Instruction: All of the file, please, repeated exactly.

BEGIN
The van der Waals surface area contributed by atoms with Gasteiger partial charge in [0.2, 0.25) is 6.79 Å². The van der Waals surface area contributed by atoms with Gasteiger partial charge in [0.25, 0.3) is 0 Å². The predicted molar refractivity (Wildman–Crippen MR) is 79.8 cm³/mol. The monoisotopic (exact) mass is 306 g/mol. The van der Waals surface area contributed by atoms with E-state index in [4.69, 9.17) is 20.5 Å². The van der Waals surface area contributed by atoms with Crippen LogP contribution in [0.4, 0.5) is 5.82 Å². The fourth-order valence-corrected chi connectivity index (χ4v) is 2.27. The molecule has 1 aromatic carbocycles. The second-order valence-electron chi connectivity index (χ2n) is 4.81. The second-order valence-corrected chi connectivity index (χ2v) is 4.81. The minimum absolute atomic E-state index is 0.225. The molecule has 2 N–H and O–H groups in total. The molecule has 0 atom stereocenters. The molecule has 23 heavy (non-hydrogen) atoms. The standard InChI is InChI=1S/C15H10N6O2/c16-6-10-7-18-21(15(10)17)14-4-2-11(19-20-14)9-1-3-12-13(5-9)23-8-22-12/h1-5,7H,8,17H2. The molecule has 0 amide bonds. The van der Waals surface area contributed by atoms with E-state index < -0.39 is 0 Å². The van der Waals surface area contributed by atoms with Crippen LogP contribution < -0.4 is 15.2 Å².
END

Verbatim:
The van der Waals surface area contributed by atoms with Gasteiger partial charge in [0.2, 0.25) is 6.79 Å². The van der Waals surface area contributed by atoms with Gasteiger partial charge in [0.25, 0.3) is 0 Å². The predicted molar refractivity (Wildman–Crippen MR) is 79.8 cm³/mol. The monoisotopic (exact) mass is 306 g/mol. The van der Waals surface area contributed by atoms with E-state index in [4.69, 9.17) is 20.5 Å². The van der Waals surface area contributed by atoms with Crippen LogP contribution in [0.4, 0.5) is 5.82 Å². The fourth-order valence-corrected chi connectivity index (χ4v) is 2.27. The molecule has 1 aromatic carbocycles. The second-order valence-electron chi connectivity index (χ2n) is 4.81. The second-order valence-corrected chi connectivity index (χ2v) is 4.81. The minimum absolute atomic E-state index is 0.225. The molecule has 2 N–H and O–H groups in total. The molecule has 0 atom stereocenters. The molecule has 23 heavy (non-hydrogen) atoms. The standard InChI is InChI=1S/C15H10N6O2/c16-6-10-7-18-21(15(10)17)14-4-2-11(19-20-14)9-1-3-12-13(5-9)23-8-22-12/h1-5,7H,8,17H2. The molecule has 0 amide bonds. The van der Waals surface area contributed by atoms with E-state index < -0.39 is 0 Å². The van der Waals surface area contributed by atoms with Crippen LogP contribution < -0.4 is 15.2 Å².